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Old 01-29-2013, 01:38 PM   #54
porkandcorn OP
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Joined: Jan 2011
Location: Portland, Oregon
Oddometer: 291
gualeguaychú, argentina to punta del este, argentina

last night, while sitting at the hostel playa mansa, just west of punta del este, i accepted how frustrated i've become in the last few days with my spanish. i can communicate the basics easily. the frustration has come into play when meeting new people, and wanting to integrate myself into conversations. once we are the past the point in the conversation where i have explained who i am, where i am from, and what i am doing, the conversation becomes more organic, and i get lost. i met some amazingly nice people from uruguay, spain, and argentina at the hostel, but i was eventually reduced to the guy sitting at the table saying nothing and wishing i could follow the threads of conversation. they were nice, and occasionally asked me something, but then i'd loose the context again and get even more frustrated.


hostel playa mansa, punta del este, uruguay by porkandcorn, on Flickr

i eventually had to get up and go for a walk, explaining that i was tired. i'm not good and 'not being good at things.' and it's true, i was tired. it's exhausting, difficult work to come into a new town everyday, get your bearings, figure out where to eat, where to stay, and what to do - knowing all the while that you should be planning at the very least for the next day, if not further out, by calling ahead to reserve hostels, checking maps for routes, asking questions of locals about where to go, etc. this may seem like 24/7 fun to those of you following along, but any of you who have done this kind of traveling know that it is work. i'm trying to take it easy on myself, as i'm usually my own worst critic. the dog understood me. i understood him.


hostel playa mansa, punta del este, uruguay by porkandcorn, on Flickr

i'll be switching over to portuguese in a few days when i land in brazil, so that will be helpful. but i know i'll encounter the same frustration again in that language. it makes me wish that i had spent the last several years in intensive language courses, and that is a lesson that i will take back to the states with me - never stop learning languages ever again. i'm out of college, i have no excuses for not continuing to learn. maybe i should get back on my liquid confidence diet with a uruguay favorite:


cerveza patricia, classico del uruguay by porkandcorn, on Flickr

this clock from my bungalow in gualeguaychú pretty much sums it up:


a high-class quartz clock, gualeguaychú, argentina by porkandcorn, on Flickr

now that we've got that out of the way....

the drive from gualeguaychú, argentina to punta del este, uruguay was full of more rolling farmland, scorched by the strong summer sun. the riding gear, while safe, is hot as hell. just a pair of cotton cargo pants and a t-shirt would be hot as hell. the triumph engine is like an oven. i'm riding an oven on wheels across the sun-blasted plains of south america!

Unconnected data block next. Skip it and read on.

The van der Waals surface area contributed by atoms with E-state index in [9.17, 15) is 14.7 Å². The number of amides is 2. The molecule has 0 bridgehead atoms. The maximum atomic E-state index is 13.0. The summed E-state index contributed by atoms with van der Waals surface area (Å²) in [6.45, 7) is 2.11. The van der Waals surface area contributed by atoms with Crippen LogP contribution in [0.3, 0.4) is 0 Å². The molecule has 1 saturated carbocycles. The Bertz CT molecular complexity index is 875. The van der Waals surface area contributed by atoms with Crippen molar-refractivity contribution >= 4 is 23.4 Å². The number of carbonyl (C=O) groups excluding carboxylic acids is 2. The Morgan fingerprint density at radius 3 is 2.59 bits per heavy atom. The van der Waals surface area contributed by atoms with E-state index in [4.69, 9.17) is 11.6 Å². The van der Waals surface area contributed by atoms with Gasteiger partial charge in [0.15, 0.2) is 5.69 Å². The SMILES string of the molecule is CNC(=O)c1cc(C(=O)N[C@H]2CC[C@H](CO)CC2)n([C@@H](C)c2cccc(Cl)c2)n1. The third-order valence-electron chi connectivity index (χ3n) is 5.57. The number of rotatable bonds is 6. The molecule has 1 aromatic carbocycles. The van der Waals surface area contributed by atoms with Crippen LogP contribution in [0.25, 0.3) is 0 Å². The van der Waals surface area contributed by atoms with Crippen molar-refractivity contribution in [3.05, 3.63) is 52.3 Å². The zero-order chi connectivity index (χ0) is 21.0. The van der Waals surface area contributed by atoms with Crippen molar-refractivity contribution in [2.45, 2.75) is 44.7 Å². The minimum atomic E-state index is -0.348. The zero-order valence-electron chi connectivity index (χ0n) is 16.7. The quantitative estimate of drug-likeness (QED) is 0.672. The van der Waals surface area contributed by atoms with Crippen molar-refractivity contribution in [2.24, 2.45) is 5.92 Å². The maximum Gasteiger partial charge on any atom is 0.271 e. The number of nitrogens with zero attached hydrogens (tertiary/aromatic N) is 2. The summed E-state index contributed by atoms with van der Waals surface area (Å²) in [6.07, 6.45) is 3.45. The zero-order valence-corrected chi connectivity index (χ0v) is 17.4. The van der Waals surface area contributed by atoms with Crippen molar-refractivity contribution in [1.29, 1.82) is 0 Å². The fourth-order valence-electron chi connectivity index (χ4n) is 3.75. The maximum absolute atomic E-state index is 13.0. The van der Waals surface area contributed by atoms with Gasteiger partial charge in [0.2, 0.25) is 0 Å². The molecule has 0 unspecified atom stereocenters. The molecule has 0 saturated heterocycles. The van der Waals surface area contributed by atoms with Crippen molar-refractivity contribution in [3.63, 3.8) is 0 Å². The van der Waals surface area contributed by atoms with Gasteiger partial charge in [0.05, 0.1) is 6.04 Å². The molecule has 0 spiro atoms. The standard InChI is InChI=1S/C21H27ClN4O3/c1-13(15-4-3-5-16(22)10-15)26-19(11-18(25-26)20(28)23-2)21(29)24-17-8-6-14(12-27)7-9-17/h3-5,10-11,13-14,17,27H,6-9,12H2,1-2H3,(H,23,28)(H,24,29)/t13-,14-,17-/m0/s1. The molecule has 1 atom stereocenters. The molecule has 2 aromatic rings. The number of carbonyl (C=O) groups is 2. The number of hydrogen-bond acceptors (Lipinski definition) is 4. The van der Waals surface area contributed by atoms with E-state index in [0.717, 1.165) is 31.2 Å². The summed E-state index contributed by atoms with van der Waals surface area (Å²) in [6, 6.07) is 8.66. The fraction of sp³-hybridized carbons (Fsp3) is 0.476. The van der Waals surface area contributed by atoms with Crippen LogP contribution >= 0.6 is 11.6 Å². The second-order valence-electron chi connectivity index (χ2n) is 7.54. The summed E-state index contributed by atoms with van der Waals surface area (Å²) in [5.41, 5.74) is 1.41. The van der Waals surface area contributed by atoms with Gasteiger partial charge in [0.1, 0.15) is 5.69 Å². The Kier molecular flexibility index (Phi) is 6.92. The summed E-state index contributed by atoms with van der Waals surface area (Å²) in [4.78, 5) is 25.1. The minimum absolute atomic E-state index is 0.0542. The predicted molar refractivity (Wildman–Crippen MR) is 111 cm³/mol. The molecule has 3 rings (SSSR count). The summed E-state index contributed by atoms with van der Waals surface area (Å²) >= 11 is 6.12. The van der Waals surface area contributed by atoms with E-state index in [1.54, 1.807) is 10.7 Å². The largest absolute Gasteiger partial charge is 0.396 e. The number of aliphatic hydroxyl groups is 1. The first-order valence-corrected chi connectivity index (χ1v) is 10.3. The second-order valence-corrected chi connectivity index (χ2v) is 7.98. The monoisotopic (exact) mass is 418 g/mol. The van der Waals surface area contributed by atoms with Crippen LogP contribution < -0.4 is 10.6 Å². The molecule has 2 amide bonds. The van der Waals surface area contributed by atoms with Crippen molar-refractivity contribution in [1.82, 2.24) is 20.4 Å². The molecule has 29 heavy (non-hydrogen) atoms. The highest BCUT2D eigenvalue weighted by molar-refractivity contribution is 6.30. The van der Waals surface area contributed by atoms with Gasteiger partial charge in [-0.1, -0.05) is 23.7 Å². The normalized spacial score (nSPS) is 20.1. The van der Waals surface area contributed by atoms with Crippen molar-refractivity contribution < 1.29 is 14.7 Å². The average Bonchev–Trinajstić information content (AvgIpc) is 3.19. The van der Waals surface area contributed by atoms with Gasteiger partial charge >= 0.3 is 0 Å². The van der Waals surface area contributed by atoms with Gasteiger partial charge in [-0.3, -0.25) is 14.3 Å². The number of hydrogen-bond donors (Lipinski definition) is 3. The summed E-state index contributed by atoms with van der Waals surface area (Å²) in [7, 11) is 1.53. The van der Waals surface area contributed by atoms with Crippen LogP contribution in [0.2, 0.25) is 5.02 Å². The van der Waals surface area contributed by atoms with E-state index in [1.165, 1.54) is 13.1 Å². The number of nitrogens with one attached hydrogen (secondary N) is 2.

the border crossing was only 30 minutes ride from gualeguaychú. they allowed payment in argentine pesos or uruguay pesos. i had some argentines left over. very cheap, i think about $15 USD, roughly. super fast, super easy crossing in 30 minutes. i know they won't all be this way, so i reveled in it.


argentina - urugruay border, fray bentos, uruguay by porkandcorn, on Flickr


fray bentos, uruguay by porkandcorn, on Flickr


fray bentos, uruguay by porkandcorn, on Flickr

some boring flat landscape gave way to undulating hills and slightly cooler temperatures. eventually, i hit the coast. i wanted to land on the coast well to the east of punta, so that i could get a feel for the price of hostels as i approached the city center. i would stop and ask occasionally, to build a record. it is the high of high season here, and my private room at the hostel playa mansa pictured before was $100 USD!


punta del este, uruguay by porkandcorn, on Flickr

now i'm in punta proper, downtown in the "puerto", and the cost is the same. this is not the place for the budget moto adventurer - at least not in the summer. but i want to experience this place for a day, so i forked it over. hostel 828 is a well-run place, more like a large b&b than a hostel. it's right in the middle of the action, 5 minutes walk from the main beach. my bike is parked right on the patio and the rain cover is flopping around in a growing wind.


hostel 828, punta del este, uruguay by porkandcorn, on Flickr


hostel 828, punta del este, uruguay by porkandcorn, on Flickr

a storm is rolling in right now, caused by all the heat. there is lighting and thunder, and a strong smell of ozone in the air. i haven't seen a good thunderstorm since i left iowa 7 years ago, so i'm signing off to go for a run on the beach in the rain. i need the exercise, and i think also to blow off a little steam myself, not so unlike a hot day that needs the rain.


los dedos (fingers), punta del este, uruguary by porkandcorn, on Flickr


punta del este, uruguay by porkandcorn, on Flickr


portrait of a gringo, playa punta del este, uruguay by porkandcorn, on Flickr
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